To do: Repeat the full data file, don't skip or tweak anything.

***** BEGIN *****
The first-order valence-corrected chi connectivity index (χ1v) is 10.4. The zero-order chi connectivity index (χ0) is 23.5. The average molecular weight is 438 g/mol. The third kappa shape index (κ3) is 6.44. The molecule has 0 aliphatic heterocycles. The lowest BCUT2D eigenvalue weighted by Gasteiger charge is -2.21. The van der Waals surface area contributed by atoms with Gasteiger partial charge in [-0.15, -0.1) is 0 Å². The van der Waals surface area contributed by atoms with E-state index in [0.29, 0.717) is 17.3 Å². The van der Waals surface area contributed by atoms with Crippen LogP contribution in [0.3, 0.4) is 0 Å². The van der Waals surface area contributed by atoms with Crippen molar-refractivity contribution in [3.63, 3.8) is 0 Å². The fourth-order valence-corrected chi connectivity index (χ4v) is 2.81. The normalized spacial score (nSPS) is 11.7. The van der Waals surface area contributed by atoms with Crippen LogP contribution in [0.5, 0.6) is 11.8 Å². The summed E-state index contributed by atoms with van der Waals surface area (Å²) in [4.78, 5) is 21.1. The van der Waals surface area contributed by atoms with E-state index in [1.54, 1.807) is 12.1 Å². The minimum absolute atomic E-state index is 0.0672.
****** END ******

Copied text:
The first-order valence-corrected chi connectivity index (χ1v) is 10.4. The zero-order chi connectivity index (χ0) is 23.5. The average molecular weight is 438 g/mol. The third kappa shape index (κ3) is 6.44. The molecule has 0 aliphatic heterocycles. The lowest BCUT2D eigenvalue weighted by Gasteiger charge is -2.21. The van der Waals surface area contributed by atoms with Gasteiger partial charge in [-0.15, -0.1) is 0 Å². The van der Waals surface area contributed by atoms with E-state index in [0.29, 0.717) is 17.3 Å². The van der Waals surface area contributed by atoms with Crippen LogP contribution in [0.3, 0.4) is 0 Å². The van der Waals surface area contributed by atoms with Crippen molar-refractivity contribution in [3.63, 3.8) is 0 Å². The fourth-order valence-corrected chi connectivity index (χ4v) is 2.81. The normalized spacial score (nSPS) is 11.7. The van der Waals surface area contributed by atoms with Crippen LogP contribution in [0.5, 0.6) is 11.8 Å². The summed E-state index contributed by atoms with van der Waals surface area (Å²) in [4.78, 5) is 21.1. The van der Waals surface area contributed by atoms with E-state index in [1.54, 1.807) is 12.1 Å². The minimum absolute atomic E-state index is 0.0672.